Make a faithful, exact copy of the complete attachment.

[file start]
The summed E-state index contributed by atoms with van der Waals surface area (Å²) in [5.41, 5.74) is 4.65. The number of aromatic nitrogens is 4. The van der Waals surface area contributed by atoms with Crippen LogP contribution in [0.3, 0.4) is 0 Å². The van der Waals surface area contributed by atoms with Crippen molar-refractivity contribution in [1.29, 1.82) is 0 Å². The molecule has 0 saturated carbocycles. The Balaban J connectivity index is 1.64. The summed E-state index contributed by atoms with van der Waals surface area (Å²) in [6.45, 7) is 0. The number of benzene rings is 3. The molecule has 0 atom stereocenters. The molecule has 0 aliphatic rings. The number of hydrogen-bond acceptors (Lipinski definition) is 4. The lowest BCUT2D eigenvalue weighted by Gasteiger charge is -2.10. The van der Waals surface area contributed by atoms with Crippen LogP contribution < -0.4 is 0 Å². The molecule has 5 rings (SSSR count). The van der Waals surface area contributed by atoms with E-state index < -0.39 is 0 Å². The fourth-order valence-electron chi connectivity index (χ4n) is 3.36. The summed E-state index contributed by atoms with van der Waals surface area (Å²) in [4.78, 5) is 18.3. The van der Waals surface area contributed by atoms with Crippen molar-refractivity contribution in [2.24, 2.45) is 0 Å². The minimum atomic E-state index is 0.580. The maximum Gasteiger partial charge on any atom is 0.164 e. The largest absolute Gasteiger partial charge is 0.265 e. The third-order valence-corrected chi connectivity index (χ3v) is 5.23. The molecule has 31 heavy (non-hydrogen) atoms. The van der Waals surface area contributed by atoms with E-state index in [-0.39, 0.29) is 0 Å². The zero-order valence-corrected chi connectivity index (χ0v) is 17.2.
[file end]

The summed E-state index contributed by atoms with van der Waals surface area (Å²) in [5.41, 5.74) is 4.65. The number of aromatic nitrogens is 4. The van der Waals surface area contributed by atoms with Crippen LogP contribution in [0.3, 0.4) is 0 Å². The van der Waals surface area contributed by atoms with Crippen molar-refractivity contribution in [1.29, 1.82) is 0 Å². The molecule has 0 saturated carbocycles. The Balaban J connectivity index is 1.64. The summed E-state index contributed by atoms with van der Waals surface area (Å²) in [6.45, 7) is 0. The number of benzene rings is 3. The molecule has 0 atom stereocenters. The molecule has 0 aliphatic rings. The number of hydrogen-bond acceptors (Lipinski definition) is 4. The lowest BCUT2D eigenvalue weighted by Gasteiger charge is -2.10. The van der Waals surface area contributed by atoms with Crippen LogP contribution < -0.4 is 0 Å². The molecule has 5 rings (SSSR count). The van der Waals surface area contributed by atoms with E-state index < -0.39 is 0 Å². The fourth-order valence-electron chi connectivity index (χ4n) is 3.36. The summed E-state index contributed by atoms with van der Waals surface area (Å²) in [4.78, 5) is 18.3. The van der Waals surface area contributed by atoms with Crippen molar-refractivity contribution in [2.24, 2.45) is 0 Å². The minimum atomic E-state index is 0.580. The maximum Gasteiger partial charge on any atom is 0.164 e. The largest absolute Gasteiger partial charge is 0.265 e. The third-order valence-corrected chi connectivity index (χ3v) is 5.23. The molecule has 31 heavy (non-hydrogen) atoms. The van der Waals surface area contributed by atoms with E-state index in [-0.39, 0.29) is 0 Å². The zero-order valence-corrected chi connectivity index (χ0v) is 17.2.